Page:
As surreal as it feels, this Monday marks one week since I left home to spend the next four months studying in Rome. It feels like I just got here yesterday after leaving New York behind with my dad, carting four bags between us. The two of us have spent this week experiencing Italy for the first time while I went through orientation at John Cabot University, feeling like a freshman again.
Our flight left in the afternoon, last Monday, and the trip took close to 12 hours. It was my first time leaving North America, so it was also my first flight over water. Without human life beneath us as we passed over the ocean, the night brought complete darkness. I had almost given up on seeing anything from my window seat when I realized that without the light of the world's cities and towns over the ocean, every star was beginning to come out. As tired as I was, I spent hours staring out the window, watching the sky light up.
Our flight stopped in Paris for an hour, so we had just enough time to get through customs and grab a croissant. Not completely unsurprisingly, an airport croissant in France is 10 times better than any other croissant I've ever had. The flight from France to Rome also gave us complimentary croissants, though they were kind of cold and soft. The flight was short, though, and we landed in Rome around 9 a.m. (or 3 a.m., our time). The first thing I noticed as I stepped out of the airport were the surrounding palm trees -- always a good sign when leaving an airport -- and that the sun was bright and warm. It became a little easier to be away from home.
That first day was spent exploring Rome and sitting in a hotel fighting jet lag. We walked through Trastevere and then crossed the Tiber at night, hoping to find some ruins. It turns out that ruins are scattered throughout the area, right in the middle of walkways and shops. We almost walked straight past Largo di Torre Argentina, where Caesar was stabbed, and ended up walking along the side of the Pantheon without realizing it until we had stepped directly in front of it. One of my favorite parts? Even though you're standing right in the middle of a city, the lights are not enough to blot out the stars. We could still see them scattered above the Pantheon and over the square.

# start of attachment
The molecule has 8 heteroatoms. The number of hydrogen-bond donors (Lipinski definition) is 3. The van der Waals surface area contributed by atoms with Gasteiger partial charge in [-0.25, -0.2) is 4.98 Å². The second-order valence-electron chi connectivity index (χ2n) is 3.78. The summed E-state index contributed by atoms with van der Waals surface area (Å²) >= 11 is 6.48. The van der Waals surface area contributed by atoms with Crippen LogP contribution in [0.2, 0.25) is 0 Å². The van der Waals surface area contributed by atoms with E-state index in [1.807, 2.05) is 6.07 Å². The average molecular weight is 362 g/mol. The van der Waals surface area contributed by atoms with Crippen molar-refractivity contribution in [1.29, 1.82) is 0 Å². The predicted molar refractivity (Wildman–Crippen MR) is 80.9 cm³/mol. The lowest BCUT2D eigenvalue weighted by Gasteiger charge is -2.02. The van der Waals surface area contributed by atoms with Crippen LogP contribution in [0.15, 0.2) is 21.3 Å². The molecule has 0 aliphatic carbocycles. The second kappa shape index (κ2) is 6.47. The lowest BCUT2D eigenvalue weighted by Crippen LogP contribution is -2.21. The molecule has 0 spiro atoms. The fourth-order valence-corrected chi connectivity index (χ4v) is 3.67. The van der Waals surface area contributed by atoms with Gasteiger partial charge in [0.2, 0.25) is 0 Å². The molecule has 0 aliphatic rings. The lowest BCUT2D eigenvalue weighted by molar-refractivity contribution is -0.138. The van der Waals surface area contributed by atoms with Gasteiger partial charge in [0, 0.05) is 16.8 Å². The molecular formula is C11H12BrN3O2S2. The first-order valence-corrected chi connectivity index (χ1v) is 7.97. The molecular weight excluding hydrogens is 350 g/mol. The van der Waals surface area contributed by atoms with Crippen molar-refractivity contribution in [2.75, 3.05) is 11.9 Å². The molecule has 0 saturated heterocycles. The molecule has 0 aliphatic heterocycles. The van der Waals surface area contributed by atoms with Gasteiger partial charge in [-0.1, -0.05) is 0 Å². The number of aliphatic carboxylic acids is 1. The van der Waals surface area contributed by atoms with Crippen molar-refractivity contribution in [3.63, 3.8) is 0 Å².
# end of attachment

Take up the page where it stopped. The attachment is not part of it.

The next morning was spent checking in at the school, getting my ID photo taken, and getting my new apartment keys. The apartment is on Viale di Trastevere, a main road about a 20 or 25 minute walk from each of the school's campuses. We took the scenic route through Trastevere's crisscrossing cobblestone streets, winding past churches and restaurants and little shops. By this point, it was the afternoon, so I figured I might find at least one roommate waiting, but I ended up arriving to an empty apartment. The first thing to catch my eye was the blue tile terrace that looks out on pine and palm trees and colorful homes and buildings cluttered over the hill across the street. The rest of the apartment is pretty spacious and open -- definitely enough to house seven girls, even though the seventh has not made an appearance yet. As the first in the apartment, I got first choice of the beds, so I grabbed one in the quad and started unpacking. I ended up meeting roommates as early as a few hours later to as late as the following night, until they'd finally assembled into a group of amazing and funny girls whom I can't wait to spend the next four months with.
Our orientation and exploring with my roommates and dad have brought me to various places throughout Rome, finding good food and ancient ruins, and I've still only seen pieces of it. I've had handmade pasta and seen the Roman Forum, learned how to actually say "bruschetta" and walked to the Colosseum. The city is huge, but small enough that the idea of walking never seems all that daunting. Classes start on Monday, my first being a figure drawing class and a class on writing about Rome, and even though I'm still a little jetlagged and missing home, I'm actually excited to make that 25 minute walk when the day comes.